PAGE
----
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NCI Expands Seven Bridges' Cancer Genomics Cloud Pilot Contract

NEW YORK (GenomeWeb) – Seven Bridges announced today that its contract with the National Cancer Institute's Cancer Genomics Cloud Pilots program has been expanded to include the addition of new data sources, better integration with the institute's Genomic Data Commons, and improved usability.

In early 2014, the NCI launched an initiative to build a network of genomic data repositories that can be securely and easily accessed by the broader cancer research community. As part of this effort, it awarded contracts to Seven Bridges and other organizations in 2015 to develop pilots — infrastructures and sets of tools for accessing, exploring, and analyzing molecular data. 

Seven Bridges' pilot, which launched in February, provides access to The Cancer Genome Atlas (TCGA), as well as computational and data-analysis tools. With the contract extension, the company said its pilot will be expanded to include the NCI's Genomic Data Commons, which will allow researchers to access and analyze data from additional cancer genome programs including data on pediatric cancers through the Therapeutically Applicable Research to Generate Effective Treatments program and the Cancer Genome Characterization Initiative.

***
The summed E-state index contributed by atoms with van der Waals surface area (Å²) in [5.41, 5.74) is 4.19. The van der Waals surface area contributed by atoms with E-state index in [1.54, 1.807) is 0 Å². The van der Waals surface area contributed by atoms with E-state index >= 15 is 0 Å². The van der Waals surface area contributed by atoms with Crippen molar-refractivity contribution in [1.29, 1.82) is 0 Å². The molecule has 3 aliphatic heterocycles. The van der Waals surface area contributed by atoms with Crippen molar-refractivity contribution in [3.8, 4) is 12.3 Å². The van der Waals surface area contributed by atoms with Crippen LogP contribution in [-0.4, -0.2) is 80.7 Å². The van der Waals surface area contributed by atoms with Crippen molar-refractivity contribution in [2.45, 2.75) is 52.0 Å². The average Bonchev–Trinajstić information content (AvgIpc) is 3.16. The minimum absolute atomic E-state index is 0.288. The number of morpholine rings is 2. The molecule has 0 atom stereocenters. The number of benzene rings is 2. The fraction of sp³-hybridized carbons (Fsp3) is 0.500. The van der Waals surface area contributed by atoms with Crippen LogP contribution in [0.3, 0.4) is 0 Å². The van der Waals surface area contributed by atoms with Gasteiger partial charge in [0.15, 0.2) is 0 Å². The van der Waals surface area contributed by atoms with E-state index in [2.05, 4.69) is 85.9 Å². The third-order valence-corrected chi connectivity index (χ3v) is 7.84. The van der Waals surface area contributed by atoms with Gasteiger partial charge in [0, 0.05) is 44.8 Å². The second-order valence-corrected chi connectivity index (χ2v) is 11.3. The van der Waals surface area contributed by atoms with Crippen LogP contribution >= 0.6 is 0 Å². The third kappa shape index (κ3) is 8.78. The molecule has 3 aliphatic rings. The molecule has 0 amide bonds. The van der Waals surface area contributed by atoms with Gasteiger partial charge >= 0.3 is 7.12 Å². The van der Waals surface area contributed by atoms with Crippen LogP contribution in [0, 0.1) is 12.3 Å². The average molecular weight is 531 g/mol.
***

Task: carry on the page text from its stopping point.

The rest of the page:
Seven Bridges will also integrate other data repositories into the pilot s — including ones containing genomic, imaging, and proteomics datasets — and will work to improve the system's overall usability.
"Our vision for the Cancer Genomics Cloud has always been about giving as many researchers as possible useful access to cancer genomic data, by putting it alongside the computational tools they need to make new strides in cancer research," Brandi Davis-Dusenbery, senior vice president of science and product at Seven Bridges, said in a statement. "We are delighted to continue working to expand both the reach and the scope of the Cancer Genomics Cloud to include more data sets and support more users, ultimately accelerating the progress of precision treatments for cancer."